F1 engine mode restriction set for Monza, Wolff says 'bring it on'

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F1 engine mode restriction set for Monza, Wolff says 'bring it on'

Formula 1

F1 engine mode restriction set for Monza, Wolff says 'bring it on'

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Mercedes team principal Toto Wolff insists his team will be helped by a planned ban on qualifying engine modes, even though it looks set to be delayed until the Italian Grand Prix.

The FIA is clamping down on the use of specific engine modes in qualifying, when power unit manufacturers are often able to run at a much higher power output than they can replicate in the race. The ban was originally set to come into effect at the Belgian Grand Prix but RACER understands it now looks like it will be delayed by a race to Monza. Whenever it comes, however, Wolff believes it will prove a good thing for his team despite its current dominance on Saturdays.

“I think we don’t lack performance on Saturdays,” Wolff said. “We had quite a margin until now. We struggled in some of the races where we were quite limited in powerful engine modes, and if Formula 1 were to ban in-season, certain power unit modes, then I think it will actually help us in the race.

“If you can avoid damaging your power unit in those few qualifying laps that you have available, in Q3 and then the odd lap in the race, the damage metrics go down dramatically. So, five laps of qualifying mode not being done gives us 25 laps of more performance in the race.

“You must take into account even if it may hurt us more in qualifying — which I’m not sure, and it’s a couple of tenths — then it will hurt all the others in the same way. But we are always very marginal on what we can extract from the power unit, and if we were to be limited in qualifying modes, then, well, we will be stronger in the race.”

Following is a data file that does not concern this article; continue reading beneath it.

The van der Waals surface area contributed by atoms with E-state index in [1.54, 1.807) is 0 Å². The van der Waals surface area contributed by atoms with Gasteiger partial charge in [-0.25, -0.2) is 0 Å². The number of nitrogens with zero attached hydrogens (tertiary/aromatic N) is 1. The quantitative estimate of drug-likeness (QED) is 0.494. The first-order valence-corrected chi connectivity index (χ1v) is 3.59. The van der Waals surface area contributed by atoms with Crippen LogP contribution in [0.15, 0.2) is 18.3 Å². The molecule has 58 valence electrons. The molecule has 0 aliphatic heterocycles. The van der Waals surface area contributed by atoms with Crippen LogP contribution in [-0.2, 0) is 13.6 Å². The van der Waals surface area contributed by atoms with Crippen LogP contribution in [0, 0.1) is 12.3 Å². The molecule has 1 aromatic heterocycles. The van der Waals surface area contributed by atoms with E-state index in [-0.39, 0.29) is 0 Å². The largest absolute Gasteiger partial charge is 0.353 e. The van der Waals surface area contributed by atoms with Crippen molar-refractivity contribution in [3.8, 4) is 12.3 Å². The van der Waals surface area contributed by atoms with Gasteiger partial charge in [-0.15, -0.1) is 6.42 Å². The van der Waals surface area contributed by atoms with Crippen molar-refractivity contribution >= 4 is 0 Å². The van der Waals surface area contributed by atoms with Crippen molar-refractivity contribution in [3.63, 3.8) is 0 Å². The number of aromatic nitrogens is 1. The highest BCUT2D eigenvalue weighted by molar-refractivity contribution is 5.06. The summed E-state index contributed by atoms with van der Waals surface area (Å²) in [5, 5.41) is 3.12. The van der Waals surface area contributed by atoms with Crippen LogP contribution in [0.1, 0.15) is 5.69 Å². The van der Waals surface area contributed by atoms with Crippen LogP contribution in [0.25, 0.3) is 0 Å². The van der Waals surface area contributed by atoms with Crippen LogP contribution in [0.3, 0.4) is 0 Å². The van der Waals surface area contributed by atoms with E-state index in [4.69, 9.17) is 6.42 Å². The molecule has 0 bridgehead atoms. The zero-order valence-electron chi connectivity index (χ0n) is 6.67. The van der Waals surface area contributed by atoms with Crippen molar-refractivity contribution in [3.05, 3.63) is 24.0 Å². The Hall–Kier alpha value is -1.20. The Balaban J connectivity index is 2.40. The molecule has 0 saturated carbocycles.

The ban is still due to come in during the next set of tripleheader races in Spa, Monza and Mugello, and Wolff admits his team is in need of this coming weekend off after six races in seven weeks.

“I think for the drivers, it’s probably a little bit easier, because they can recover between the races. Having said that, it’s not easy for anybody. But for the racing team, it’s particularly difficult, because you can’t go home — you need to stay out, you’re not seeing your family for more than three weeks, and that has happened two times in a row now.

“For once, the senior management and the engineers that were able to commute back home (at Silverstone) — there wasn’t a single day where they didn’t work. I can tell you Monday morning, we were all in the office, and that three race weekends in a row, it takes its toll. I feel it in myself that you start to struggle.”

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